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The Visit

From Academic Kids

The Visit is the title of various English translations of Friedrich Dürrenmatt's play Der Besuch der alten Dame (literally, "The Visit of the Old Lady"). It is probably the most well-known of his work, at least in the English-speaking world. The play deals with the themes of punishment, greed, revenge, and moral strength.

Contents

Plot Summary

The play centers around the fictional European town of Güllen (or Guellen, depending on the translation), which was once a vibrant center of culture but has in the past few decades decayed into near-bankruptcy. When the play opens, the town is preparing a celebration of the arrival of Claire Zachanassian, a former resident who had since attained a great fortune and is coming back to visit. She arrives with her fiancé (throughout the play, she has several husbands, and it is mentioned repeatedly that she has had many more), and after some general festivities on the part of the townspeople she announces the true reason she has visited: when she was young she was impregnated by her lover Alfred Ill, who, at the paternity suit, denied the charges and bribed two drunks to testify that they were the fathers, and she was shamed out of the town. Now that she has become rich, she will give the town one billion in currency if they kill Alfred Ill. The exact currency is not specified so as to keep the town as an anonymous location in Europe that is detached from the outside world. The townspeople unanimously refuse to do so — but soon they start to buy things on credit, expensive things, even from Ill's own store. Ill notices this and becomes troubled. The townspeople's rhetoric of support behind Ill slowly but surely changes to flat-out outrage at his actions in his youth. Ill sees it all coming and accepts his eventual death, which is brought on by the crowd en masse. The mayor receives the check for the billion. The dark tone suddenly gives way to a prosperous, cheerful ending on behalf of the townspeople, which underscores the main themes of the play.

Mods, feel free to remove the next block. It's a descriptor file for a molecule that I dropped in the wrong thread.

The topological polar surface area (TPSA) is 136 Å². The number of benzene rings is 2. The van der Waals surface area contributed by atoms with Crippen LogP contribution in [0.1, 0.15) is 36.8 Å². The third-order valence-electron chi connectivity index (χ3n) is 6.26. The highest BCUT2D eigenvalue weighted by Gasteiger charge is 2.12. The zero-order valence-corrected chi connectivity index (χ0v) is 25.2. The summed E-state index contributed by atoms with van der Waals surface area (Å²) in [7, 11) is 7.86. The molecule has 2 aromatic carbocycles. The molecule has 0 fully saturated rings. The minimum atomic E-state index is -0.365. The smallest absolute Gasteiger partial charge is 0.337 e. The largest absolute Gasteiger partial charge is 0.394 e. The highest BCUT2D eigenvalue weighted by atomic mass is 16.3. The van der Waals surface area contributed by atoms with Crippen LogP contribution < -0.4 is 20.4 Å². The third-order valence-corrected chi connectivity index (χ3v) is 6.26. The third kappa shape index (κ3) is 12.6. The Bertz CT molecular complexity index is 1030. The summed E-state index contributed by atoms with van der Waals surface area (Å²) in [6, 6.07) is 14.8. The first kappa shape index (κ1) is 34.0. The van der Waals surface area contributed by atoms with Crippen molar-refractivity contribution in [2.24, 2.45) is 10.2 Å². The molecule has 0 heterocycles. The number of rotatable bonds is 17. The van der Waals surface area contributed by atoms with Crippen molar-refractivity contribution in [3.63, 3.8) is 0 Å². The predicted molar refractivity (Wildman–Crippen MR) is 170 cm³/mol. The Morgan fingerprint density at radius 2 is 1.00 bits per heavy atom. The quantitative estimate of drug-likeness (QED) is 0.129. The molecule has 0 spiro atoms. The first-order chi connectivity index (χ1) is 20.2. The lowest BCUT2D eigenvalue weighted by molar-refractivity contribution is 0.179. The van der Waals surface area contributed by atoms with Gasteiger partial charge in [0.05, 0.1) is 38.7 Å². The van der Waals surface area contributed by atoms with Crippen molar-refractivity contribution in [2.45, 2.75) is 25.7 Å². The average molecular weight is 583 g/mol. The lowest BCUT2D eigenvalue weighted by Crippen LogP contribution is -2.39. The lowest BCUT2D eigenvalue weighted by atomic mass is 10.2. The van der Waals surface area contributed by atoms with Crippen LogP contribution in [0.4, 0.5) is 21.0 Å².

The play is written in a kind of resigned, slow manner that reflects the state of the town after their gradual ruin (which is revealed around the middle of the play to have been intentionally brought on by Zachanassian). There is a lot of potential in the play for varying interpretations, both in meaning and in production. It remains, nearly fifty years after its writing, a mainstay of Western theater.

Main Themes

The author often emphasized that 'The Visit' is intented first and foremost as a comedy. However, it is often difficult to ignore the serious and usually dark points being made about human nature throughout the play. A popular method of bringing up concerns important to an author in Germany at this period was through the use of unsettling humour of this type.

The fundamental underlying point of the play is that money can buy anything. As the arrival of Claire Zachanassian shows, the promise of money can lead people to hate and even murder. It can pervert the course of justice, and even turn the local priest, who is one of the few who manage to warn Alfred Ill of his impending doom.

Adaptations

The Visit is traditionally performed as a screenplay, and is a popular performance for language students, as it is considered one of the keystones of twentieth century German Literature.

The play was adapted as an opera libretto by the author and set to music by composer Gottfried von Einem, entitled Besuch der alten Dame and translated as The Visit of the Old Lady, and was first performed in 1971.

The plot was used for Kander and Ebb's musical The Visit, which received its first production at Chicago's Goodman Theatre in 2001.


See also

Friedrich Duerrenmatt German Literature de:Der Besuch der alten Dame

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